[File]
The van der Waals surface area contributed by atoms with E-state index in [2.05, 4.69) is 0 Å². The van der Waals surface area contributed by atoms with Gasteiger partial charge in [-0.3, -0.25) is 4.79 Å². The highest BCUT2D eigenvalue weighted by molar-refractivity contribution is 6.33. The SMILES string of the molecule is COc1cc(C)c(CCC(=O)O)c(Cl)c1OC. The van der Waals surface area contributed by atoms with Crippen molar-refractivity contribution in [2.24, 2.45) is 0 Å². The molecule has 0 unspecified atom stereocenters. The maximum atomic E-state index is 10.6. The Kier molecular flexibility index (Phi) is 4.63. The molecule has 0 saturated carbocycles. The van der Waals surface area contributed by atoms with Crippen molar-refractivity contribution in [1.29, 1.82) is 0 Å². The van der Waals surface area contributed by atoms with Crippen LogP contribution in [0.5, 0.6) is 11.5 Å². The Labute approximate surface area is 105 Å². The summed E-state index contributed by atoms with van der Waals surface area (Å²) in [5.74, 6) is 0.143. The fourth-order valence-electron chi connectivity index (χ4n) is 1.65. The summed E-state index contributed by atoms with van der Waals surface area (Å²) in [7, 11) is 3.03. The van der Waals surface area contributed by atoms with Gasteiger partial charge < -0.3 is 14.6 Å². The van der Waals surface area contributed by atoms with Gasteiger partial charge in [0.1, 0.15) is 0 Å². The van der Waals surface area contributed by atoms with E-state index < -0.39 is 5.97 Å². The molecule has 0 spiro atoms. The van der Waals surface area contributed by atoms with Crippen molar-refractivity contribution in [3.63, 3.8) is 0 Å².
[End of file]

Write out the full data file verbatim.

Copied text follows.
The van der Waals surface area contributed by atoms with E-state index in [2.05, 4.69) is 0 Å². The van der Waals surface area contributed by atoms with Gasteiger partial charge in [-0.3, -0.25) is 4.79 Å². The highest BCUT2D eigenvalue weighted by molar-refractivity contribution is 6.33. The SMILES string of the molecule is COc1cc(C)c(CCC(=O)O)c(Cl)c1OC. The van der Waals surface area contributed by atoms with Crippen molar-refractivity contribution in [2.24, 2.45) is 0 Å². The molecule has 0 unspecified atom stereocenters. The maximum atomic E-state index is 10.6. The Kier molecular flexibility index (Phi) is 4.63. The molecule has 0 saturated carbocycles. The van der Waals surface area contributed by atoms with Crippen molar-refractivity contribution in [1.29, 1.82) is 0 Å². The van der Waals surface area contributed by atoms with Crippen LogP contribution in [0.5, 0.6) is 11.5 Å². The Labute approximate surface area is 105 Å². The summed E-state index contributed by atoms with van der Waals surface area (Å²) in [5.74, 6) is 0.143. The fourth-order valence-electron chi connectivity index (χ4n) is 1.65. The summed E-state index contributed by atoms with van der Waals surface area (Å²) in [7, 11) is 3.03. The van der Waals surface area contributed by atoms with Gasteiger partial charge < -0.3 is 14.6 Å². The van der Waals surface area contributed by atoms with Gasteiger partial charge in [0.1, 0.15) is 0 Å². The van der Waals surface area contributed by atoms with E-state index < -0.39 is 5.97 Å². The molecule has 0 spiro atoms. The van der Waals surface area contributed by atoms with Crippen molar-refractivity contribution in [3.63, 3.8) is 0 Å².